At Kite Sports of Connecticut, instructors teach others how to harness the wind and water through the extreme sport of kite surfing. It's an intense activity with inherent risks, so they take the time to ensure all students garner the necessary skills to master it safely. Classes cover all the basics, such as setting up and launching the kiteboard and maneuvering and wielding the kite in various types of wind, as well as wind windows and the three types of power strokes used. Lessons start on land so students can get a handle on the fundamentals before private lessons take watersports enthusiasts onto the waves to ride the wind.
Staff Size: 2?10 people
Brands Used: We believe in safe, sound, and healthy horses
Pro Tip: Our farm believes in treating each customer as an individual to make every experience memorable
Handicap Accessible: Yes
Parking: Parking lot
Recommended Age Group: All Ages
Intimate evenings of music snuggle comfortably into the Jorgensen Center for the Performing Arts, whose Cabaret Series won Connecticut Magazine's Best Cabaret award in 2011 and 2012. Candlelit tabletops exude a cozy nightclub ambiance around a cabaret stage topped with six acclaimed acts each year and a fresh coat of peanut butter each night. The University of Connecticut brings many more acts to its larger main stage, with a special emphasis on jazz and classical luminaries and music and dance from all corners of the globe.
The Connecticut Repertory Theatre, the producing appendage of the University of Connecticut’s Department of Dramatic Arts, casts visiting professional actors and talented university students in its plays, musicals, and contemporary performances. This summer’s marquee boasts three musicals: Guys and Dolls, Seussical the Musical, a musical journey through the works of Dr. Seuss, and My Fair Lady. A cast of veteran performers, including Broadway entertainers Terrence Mann, Eileen Fulton, and Charlotte d’Amboise and comedian Steve Hayes, breathe life into the shows in the same way a stack of old books can breathe life into a fire. Performed 12 times over the course of independent 10-day runs, each musical offers up a surfeit of opportunities for reveling in drama and singing along inside your head as loudly as possible.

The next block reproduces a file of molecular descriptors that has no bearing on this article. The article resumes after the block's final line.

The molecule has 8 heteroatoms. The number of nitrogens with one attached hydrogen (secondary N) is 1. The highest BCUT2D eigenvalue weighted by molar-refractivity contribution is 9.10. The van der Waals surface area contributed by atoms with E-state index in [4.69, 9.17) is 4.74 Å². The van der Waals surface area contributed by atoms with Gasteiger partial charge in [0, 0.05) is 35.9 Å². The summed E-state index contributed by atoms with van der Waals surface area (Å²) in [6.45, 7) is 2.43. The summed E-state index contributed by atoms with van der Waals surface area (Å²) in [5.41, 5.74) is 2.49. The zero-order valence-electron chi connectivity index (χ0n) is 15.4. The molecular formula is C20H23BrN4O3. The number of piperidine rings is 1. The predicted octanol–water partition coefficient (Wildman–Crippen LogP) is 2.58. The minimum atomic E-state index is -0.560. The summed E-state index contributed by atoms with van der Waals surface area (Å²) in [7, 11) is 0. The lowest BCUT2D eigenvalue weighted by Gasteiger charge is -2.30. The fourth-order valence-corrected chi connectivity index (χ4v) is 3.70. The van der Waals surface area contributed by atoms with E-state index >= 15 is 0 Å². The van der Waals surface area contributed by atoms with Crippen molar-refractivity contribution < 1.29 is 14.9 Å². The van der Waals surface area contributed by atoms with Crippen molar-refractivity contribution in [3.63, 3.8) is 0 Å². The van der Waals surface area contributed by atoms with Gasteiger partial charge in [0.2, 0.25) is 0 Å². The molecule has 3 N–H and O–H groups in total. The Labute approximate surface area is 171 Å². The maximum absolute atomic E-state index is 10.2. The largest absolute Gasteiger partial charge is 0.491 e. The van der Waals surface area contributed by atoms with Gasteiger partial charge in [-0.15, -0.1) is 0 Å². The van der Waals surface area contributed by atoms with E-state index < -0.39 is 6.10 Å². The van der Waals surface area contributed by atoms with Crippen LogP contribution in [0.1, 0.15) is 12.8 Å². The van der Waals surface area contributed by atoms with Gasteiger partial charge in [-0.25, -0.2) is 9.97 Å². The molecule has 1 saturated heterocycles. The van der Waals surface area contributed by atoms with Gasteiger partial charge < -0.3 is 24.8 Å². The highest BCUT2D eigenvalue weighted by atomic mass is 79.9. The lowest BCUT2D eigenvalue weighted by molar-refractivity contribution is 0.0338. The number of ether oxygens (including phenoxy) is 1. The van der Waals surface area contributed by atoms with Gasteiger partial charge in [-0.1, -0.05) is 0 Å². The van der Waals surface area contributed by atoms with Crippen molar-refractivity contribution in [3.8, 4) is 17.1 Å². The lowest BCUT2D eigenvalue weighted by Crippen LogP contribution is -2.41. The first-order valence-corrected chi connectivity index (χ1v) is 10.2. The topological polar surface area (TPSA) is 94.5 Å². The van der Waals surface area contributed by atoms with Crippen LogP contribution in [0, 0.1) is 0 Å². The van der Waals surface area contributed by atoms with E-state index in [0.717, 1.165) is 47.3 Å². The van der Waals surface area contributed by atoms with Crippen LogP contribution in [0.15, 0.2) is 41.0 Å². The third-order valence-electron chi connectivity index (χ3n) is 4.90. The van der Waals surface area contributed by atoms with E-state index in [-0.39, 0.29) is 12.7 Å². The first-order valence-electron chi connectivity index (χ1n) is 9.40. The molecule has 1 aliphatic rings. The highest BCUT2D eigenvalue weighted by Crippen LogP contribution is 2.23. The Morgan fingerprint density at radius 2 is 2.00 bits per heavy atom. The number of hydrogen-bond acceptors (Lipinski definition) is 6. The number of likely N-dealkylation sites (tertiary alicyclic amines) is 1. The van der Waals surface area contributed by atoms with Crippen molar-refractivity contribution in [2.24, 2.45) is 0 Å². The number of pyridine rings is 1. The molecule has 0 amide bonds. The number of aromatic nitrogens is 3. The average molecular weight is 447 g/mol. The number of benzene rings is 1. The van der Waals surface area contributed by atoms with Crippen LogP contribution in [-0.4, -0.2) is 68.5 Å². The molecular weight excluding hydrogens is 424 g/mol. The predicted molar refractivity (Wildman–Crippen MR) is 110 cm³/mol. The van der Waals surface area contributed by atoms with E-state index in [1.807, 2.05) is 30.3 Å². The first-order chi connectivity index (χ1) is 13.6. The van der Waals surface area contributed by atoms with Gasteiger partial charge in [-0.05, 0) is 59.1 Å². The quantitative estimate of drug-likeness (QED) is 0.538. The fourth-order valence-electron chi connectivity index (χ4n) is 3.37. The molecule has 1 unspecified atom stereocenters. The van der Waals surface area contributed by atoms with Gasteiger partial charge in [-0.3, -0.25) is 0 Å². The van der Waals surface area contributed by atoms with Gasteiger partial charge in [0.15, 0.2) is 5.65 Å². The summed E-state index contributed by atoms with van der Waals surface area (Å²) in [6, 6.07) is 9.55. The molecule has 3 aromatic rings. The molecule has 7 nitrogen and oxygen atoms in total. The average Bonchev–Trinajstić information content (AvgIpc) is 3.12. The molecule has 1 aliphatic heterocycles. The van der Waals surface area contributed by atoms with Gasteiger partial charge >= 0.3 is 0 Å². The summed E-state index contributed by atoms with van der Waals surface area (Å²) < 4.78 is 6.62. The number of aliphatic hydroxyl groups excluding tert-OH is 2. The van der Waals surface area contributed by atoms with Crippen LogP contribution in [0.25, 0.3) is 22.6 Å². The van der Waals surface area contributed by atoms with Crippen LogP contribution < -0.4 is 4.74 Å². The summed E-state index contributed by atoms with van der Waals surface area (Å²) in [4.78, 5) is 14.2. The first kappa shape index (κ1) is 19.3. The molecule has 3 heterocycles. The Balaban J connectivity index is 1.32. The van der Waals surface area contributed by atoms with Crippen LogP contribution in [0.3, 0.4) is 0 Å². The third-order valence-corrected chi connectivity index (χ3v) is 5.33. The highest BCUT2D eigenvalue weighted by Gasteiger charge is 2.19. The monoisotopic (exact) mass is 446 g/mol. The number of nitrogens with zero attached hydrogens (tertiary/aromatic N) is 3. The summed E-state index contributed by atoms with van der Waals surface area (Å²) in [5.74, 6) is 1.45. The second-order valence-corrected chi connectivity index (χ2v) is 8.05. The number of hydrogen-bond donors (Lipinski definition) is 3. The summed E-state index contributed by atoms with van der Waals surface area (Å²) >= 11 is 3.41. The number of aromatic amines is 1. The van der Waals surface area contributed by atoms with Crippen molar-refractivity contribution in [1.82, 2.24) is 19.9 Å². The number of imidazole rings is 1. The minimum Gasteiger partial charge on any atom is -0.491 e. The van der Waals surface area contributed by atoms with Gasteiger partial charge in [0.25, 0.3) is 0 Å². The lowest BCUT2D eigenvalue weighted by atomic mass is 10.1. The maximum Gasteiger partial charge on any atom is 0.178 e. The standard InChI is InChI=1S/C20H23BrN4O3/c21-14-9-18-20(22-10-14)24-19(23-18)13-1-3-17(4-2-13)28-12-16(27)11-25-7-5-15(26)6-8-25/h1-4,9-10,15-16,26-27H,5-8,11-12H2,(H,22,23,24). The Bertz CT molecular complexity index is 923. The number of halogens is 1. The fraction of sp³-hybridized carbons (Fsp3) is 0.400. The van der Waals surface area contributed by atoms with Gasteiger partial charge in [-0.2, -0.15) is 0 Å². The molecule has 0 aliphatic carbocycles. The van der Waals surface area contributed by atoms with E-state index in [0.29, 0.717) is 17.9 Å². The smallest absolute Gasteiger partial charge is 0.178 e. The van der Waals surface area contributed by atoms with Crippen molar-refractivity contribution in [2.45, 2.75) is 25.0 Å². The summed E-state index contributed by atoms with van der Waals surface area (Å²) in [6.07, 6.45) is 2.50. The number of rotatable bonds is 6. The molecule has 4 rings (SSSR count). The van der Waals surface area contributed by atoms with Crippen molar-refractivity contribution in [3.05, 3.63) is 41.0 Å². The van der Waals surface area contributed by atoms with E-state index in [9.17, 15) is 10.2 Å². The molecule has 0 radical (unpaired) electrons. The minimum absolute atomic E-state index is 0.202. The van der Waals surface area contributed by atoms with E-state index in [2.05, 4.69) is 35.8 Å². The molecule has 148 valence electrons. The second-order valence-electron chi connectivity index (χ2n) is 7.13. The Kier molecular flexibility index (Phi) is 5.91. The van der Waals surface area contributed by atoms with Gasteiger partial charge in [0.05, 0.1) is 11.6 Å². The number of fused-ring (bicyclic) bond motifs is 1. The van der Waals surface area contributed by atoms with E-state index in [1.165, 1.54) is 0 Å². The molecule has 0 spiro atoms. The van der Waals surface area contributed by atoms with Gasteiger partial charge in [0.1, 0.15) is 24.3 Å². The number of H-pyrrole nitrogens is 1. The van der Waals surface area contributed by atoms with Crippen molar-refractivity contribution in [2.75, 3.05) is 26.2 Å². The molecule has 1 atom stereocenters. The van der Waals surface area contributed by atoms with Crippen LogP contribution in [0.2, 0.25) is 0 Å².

Ray Heon’s friends and family describe him as a man who had a big heart, a part of which was devoted to the Washington Redskins. These traits inspired the name for The Big Red 5K, a race established to celebrate Ray’s life after he died of cancer last November. Participants are welcome to run or walk the course, which begins at Lyman Memorial High School, loops around the Lebanon Green, and then ends at the Jonathan Trumbull Library. It’s fitting that those two buildings bookend the race, as a portion of all proceeds will be used to donate technological devices to them.
Runners can commemorate their day by posing for photographers before or after the race, and they each receive a race packet with a T-shirt, race bib, and swag from the race sponsors. Participants or robots at the end of their battery packs can also opt to complete just a small segment of the race (one lap around the Lebanon Green). Those there to cheer runners on can spend the day listening to live music and visiting the food and merchandise vendors.
Gun-training options include an NRA basic pistol-shooting course, a state pistol-permit class, a women's-only session, and firearms-free self defense. Sgt. Foster himself also works with people during one-on-one lessons.
At both indoor and outdoor ranges, Sgt. Foster and his fellow instructors work with clients in firearms from handguns to military-grade rifles.
A distinguished marksman for the US Marine Corps who trained his fellow Marines in pistol and rifle shooting, Sergeant Matt Foster now helms a team of coed firearms instructors. The instructors rely on a TPI training method?an acronym for Total Participant Involvement?that emphasizes one-on-training and encourages students to go at their own pace to maximize skill retention.